Table 1. Demographic findings of the patients with Friedreich ataxia Demographic findings n % Mean [+ or -]SD Median Age (years) 29.2 [+ or -]9.6 27 Age at first symptom onset (years) 15.8 [+ or -]6.5 14 Rehabilitation duration (weeks) 4.7 [+ or -]1.4 4 Gender Female 11 30 Male 26 70 Marital status Married 12 33 Single 23 62 Widow 2 5 Educational level Elementary school 12 32 Middle school 11 30 High school 13 35 College 1 3 Demographic findings Min-Max Age (years) 16-53 Age at first symptom onset (years) 5-35 Rehabilitation duration (weeks) 2-8 Gender Female Male Marital status Married Single Widow Educational level Elementary school Middle school High school College SD: Standard deviation; Min: Minimum; Max: Maximum. Table 2. Comorbid diseases observed in our patients with Friedrich ataxia Comorbid diseases n % Cardiac problems Minimal mitral regurgitation + tricuspid regurgitation 2 5.4 Minimal mitral regurgitation 1 2.7 Cardiomyopathy 3 8.1 Congestive cardiac failure 3 8.1 Visual problems Optic atrophy 5 13 Nystagmus 2 6 Auditory problems Hearing loss 4 11 Speech disorder Dysarthria 33 89 Aphasia 1 3 Swallowing disorder Dysphagia 2 5.4 Cognitive disorder Cognitive dysfunction 7 18.9 Deformities and fracture Pes cavus 15 40.5 Scoliosis 18 48.6 Kyphosis 16 43.2 Pes equinovarus 1 2.7 Genu recurvatum 13 35.1 Fracture 8 21.6 Mallet finger 4 10.8 Neurogenic bladder Hyperreflexic synergistic bladder 4 10.8 Hyperreflexic dyssynergistic bladder 1 2.7 Table 3. Barthel Index scores, and Functional Ambulation Category, Hoffer Ambulation Scale scores in patients with Friedreich Ataxia at pre- and post-treatment Functional assesment Pre-treatment n % Mean [+ or -]SD Barthel Index 46.8 [+ or -]8.8 Functional Ambulation Category level 0 11 29.7 1 8 21.6 2 2 5.4 3 15 40.5 4 1 2.7 5 0 0 Hoffer Ambulation Scale level Normal ambulation 0 0 Community ambulation 1 2.7 Household ambulation 21 56.8 Non-functional ambulation 15 40.5 Non-ambulation 0 0 Functional assesment Pre-treatment Post-treatment Min-Max n % Barthel Index 35-65 Functional Ambulation Category level 0 10 20.7 1 2 5.4 2 2 5.4 3 9 24.3 4 13 35.1 5 1 2.7 Hoffer Ambulation Scale level Normal ambulation 1 2.7 Community ambulation 17 45.9 Household ambulation 10 27 Non-functional ambulation 9 24.3 Non-ambulation 0 0 Functional assesment Post-treatment Mean [+ or -]SD Min-Max Barthel Index 54.2 [+ or -]10.3 40-70 Functional Ambulation Category level 0 1 2 3 4 5 Hoffer Ambulation Scale level Normal ambulation Community ambulation Household ambulation Non-functional ambulation Non-ambulation SD: Standard deviation; Min: Minimum; Max: Maximum. Table 4. Comparison of Barthel Index scores, and Functional Ambulation Category, Hoffer Ambulation Scale scores in patients with Friedreich Ataxia at pre- and post-treatment Rehabilitation Outcome Pre-treatment n % Mean [+ or -]SD Barthel Index 46.8 [+ or -]8.8 Functional Ambulation Category Non-ambulated/non-functional ambulated 21 56.8 Ambulated 16 43.2 Hoffer Ambulation Scale Non-ambulated/non-functional ambulated 15 40.5 Ambulated 22 59.5 Rehabilitation Outcome Pre-treatment Post-treatment Min-Max n % Barthel Index 35-65 Functional Ambulation Category Non-ambulated/non-functional ambulated 14 37.8 Ambulated 23 62.2 Hoffer Ambulation Scale Non-ambulated/non-functional ambulated 9 24.3 Ambulated 28 75.7 Rehabilitation Outcome Pre-treatment Mean [+ or -]SD Min-Max Barthel Index 54.2 [+ or -]10.3 40-70 Functional Ambulation Category Non-ambulated/non-functional ambulated Ambulated Hoffer Ambulation Scale Non-ambulated/non-functional ambulated Ambulated Rehabilitation Outcome p Barthel Index <0.001 (*) Functional Ambulation Category 0.016 (*) Non-ambulated/non-functional ambulated Ambulated Hoffer Ambulation Scale 0.031 (*) Non-ambulated/non-functional ambulated Ambulated SD: Standard deviation; Min: Minimum; Max: Maximum; (*) p<0.05 statistically significant.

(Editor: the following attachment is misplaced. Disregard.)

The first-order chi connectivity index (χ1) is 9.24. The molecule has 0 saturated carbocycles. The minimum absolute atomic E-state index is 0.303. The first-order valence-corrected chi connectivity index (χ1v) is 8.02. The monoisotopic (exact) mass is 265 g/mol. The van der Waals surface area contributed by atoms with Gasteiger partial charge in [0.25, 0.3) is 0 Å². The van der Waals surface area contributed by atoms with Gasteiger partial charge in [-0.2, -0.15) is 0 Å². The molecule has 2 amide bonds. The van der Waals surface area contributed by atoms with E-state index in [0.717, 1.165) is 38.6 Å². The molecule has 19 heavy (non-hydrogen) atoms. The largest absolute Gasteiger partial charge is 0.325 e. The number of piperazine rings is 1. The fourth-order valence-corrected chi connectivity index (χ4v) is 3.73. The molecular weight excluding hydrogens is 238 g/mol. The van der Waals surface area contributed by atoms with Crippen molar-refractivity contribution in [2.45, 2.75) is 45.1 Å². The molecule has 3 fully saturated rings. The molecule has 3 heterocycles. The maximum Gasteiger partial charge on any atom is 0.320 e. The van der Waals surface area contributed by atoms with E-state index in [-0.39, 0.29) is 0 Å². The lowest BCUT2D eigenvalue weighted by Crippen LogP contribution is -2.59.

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|Title Annotation:||Original Article|
|Author:||Dogan-Aslan, Meryem; Buyukvural-Sen, Sidika; Nakipoglu-Yuzer, Guldal Funda; Ozgirgin, Nese|
|Publication:||Turkish Journal of Physical Medicine and Rehabilitation|
|Date:||Sep 1, 2018|